My upbringing and education in Eastern tradition gives me something tremendous: the idea of the eternal, the circularity of soul migrations, love’s power to transcend time and space. But not just love. The Curse of the Four Kumaras from Bhagavata Purana tells the story of the four guards who disturb the sleep of the god Vishnu, the object of their love and worship. The Kumaras are condemned to earth as a result, but Vishnu gives them two options: in the first, they will be reincarnated seven times as devotees of Vishnu, while never being able to grace his presence (devotion from a distance). Or the second option: they will be birthed again three more times and live three lives (but as his enemies). The strength of hatred perhaps outweighs that of love. The Kumaras will have fewer lives if they loathe their god instead of loving him. They chose the second option, to be his enemy for a shorter penance. One must not underestimate the love of an enemy and the hatred of a friend.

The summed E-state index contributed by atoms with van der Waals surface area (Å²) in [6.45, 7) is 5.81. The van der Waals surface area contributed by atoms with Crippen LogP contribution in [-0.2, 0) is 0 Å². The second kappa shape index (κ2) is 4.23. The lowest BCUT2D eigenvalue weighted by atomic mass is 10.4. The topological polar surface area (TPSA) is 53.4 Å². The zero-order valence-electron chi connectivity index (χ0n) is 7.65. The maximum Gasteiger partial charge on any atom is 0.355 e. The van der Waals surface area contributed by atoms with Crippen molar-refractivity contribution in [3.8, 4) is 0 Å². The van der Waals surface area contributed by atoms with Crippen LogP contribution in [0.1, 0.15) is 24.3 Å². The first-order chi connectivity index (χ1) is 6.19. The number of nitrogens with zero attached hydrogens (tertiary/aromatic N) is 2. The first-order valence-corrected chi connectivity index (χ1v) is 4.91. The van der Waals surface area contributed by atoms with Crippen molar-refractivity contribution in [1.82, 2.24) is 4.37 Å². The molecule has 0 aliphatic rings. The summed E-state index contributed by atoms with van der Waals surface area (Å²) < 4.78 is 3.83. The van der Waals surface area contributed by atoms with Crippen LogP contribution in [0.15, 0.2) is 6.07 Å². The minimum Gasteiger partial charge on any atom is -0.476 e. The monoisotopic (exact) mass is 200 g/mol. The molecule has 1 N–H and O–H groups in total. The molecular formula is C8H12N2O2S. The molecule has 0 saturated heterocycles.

Perhaps in another life, my mother turned from my father. (Might that have saved him? Would he have avoided that fatal accident?) As a young woman she almost did, at first seeing in him nothing that stood out. A quiet man, and not much else. It took her years to have the courage to look into the face of his love. And perhaps, in yet another life, both of them had the privilege of old love but never knew what it was to be parents. In a conversation with my mother when I was eight, I asked if she would be willing to give up everything in this life to resurrect my father. Her answer was a resolute yes. Even though the everything included me and my sisters, I understood and agreed with my mother’s choice. Love, once tasted, makes all alternatives unbearable.